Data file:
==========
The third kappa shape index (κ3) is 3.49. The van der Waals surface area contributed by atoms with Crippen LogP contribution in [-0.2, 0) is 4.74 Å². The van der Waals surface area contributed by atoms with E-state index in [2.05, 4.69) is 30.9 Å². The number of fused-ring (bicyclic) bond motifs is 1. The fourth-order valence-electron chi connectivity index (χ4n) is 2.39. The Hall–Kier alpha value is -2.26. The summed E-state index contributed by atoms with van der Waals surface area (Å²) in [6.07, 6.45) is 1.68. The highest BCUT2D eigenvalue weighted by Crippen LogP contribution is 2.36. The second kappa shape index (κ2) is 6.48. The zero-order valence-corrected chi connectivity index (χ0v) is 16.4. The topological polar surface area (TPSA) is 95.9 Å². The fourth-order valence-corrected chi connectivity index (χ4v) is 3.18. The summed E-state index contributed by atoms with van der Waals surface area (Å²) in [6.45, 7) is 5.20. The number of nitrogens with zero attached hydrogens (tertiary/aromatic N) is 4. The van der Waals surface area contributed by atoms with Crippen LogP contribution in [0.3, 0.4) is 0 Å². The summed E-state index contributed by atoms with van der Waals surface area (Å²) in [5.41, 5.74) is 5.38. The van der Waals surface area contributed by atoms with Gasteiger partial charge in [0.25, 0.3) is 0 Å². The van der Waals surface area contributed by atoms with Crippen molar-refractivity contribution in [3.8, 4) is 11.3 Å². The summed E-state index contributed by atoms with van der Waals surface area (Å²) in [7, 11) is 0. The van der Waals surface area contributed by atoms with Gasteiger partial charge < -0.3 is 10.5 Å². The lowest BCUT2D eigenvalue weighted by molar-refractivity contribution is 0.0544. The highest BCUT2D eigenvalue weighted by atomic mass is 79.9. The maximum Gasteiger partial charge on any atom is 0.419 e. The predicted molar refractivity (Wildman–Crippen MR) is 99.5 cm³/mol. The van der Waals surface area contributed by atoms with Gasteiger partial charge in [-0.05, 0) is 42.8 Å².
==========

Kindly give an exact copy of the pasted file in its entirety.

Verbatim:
The third kappa shape index (κ3) is 3.49. The van der Waals surface area contributed by atoms with Crippen LogP contribution in [-0.2, 0) is 4.74 Å². The van der Waals surface area contributed by atoms with E-state index in [2.05, 4.69) is 30.9 Å². The number of fused-ring (bicyclic) bond motifs is 1. The fourth-order valence-electron chi connectivity index (χ4n) is 2.39. The Hall–Kier alpha value is -2.26. The summed E-state index contributed by atoms with van der Waals surface area (Å²) in [6.07, 6.45) is 1.68. The highest BCUT2D eigenvalue weighted by Crippen LogP contribution is 2.36. The second kappa shape index (κ2) is 6.48. The zero-order valence-corrected chi connectivity index (χ0v) is 16.4. The topological polar surface area (TPSA) is 95.9 Å². The fourth-order valence-corrected chi connectivity index (χ4v) is 3.18. The summed E-state index contributed by atoms with van der Waals surface area (Å²) in [6.45, 7) is 5.20. The number of nitrogens with zero attached hydrogens (tertiary/aromatic N) is 4. The van der Waals surface area contributed by atoms with Crippen LogP contribution in [0.3, 0.4) is 0 Å². The summed E-state index contributed by atoms with van der Waals surface area (Å²) in [5.41, 5.74) is 5.38. The van der Waals surface area contributed by atoms with Gasteiger partial charge in [0.25, 0.3) is 0 Å². The van der Waals surface area contributed by atoms with Crippen molar-refractivity contribution in [3.8, 4) is 11.3 Å². The summed E-state index contributed by atoms with van der Waals surface area (Å²) in [7, 11) is 0. The van der Waals surface area contributed by atoms with Gasteiger partial charge < -0.3 is 10.5 Å². The lowest BCUT2D eigenvalue weighted by molar-refractivity contribution is 0.0544. The highest BCUT2D eigenvalue weighted by atomic mass is 79.9. The maximum Gasteiger partial charge on any atom is 0.419 e. The predicted molar refractivity (Wildman–Crippen MR) is 99.5 cm³/mol. The van der Waals surface area contributed by atoms with Gasteiger partial charge in [-0.05, 0) is 42.8 Å².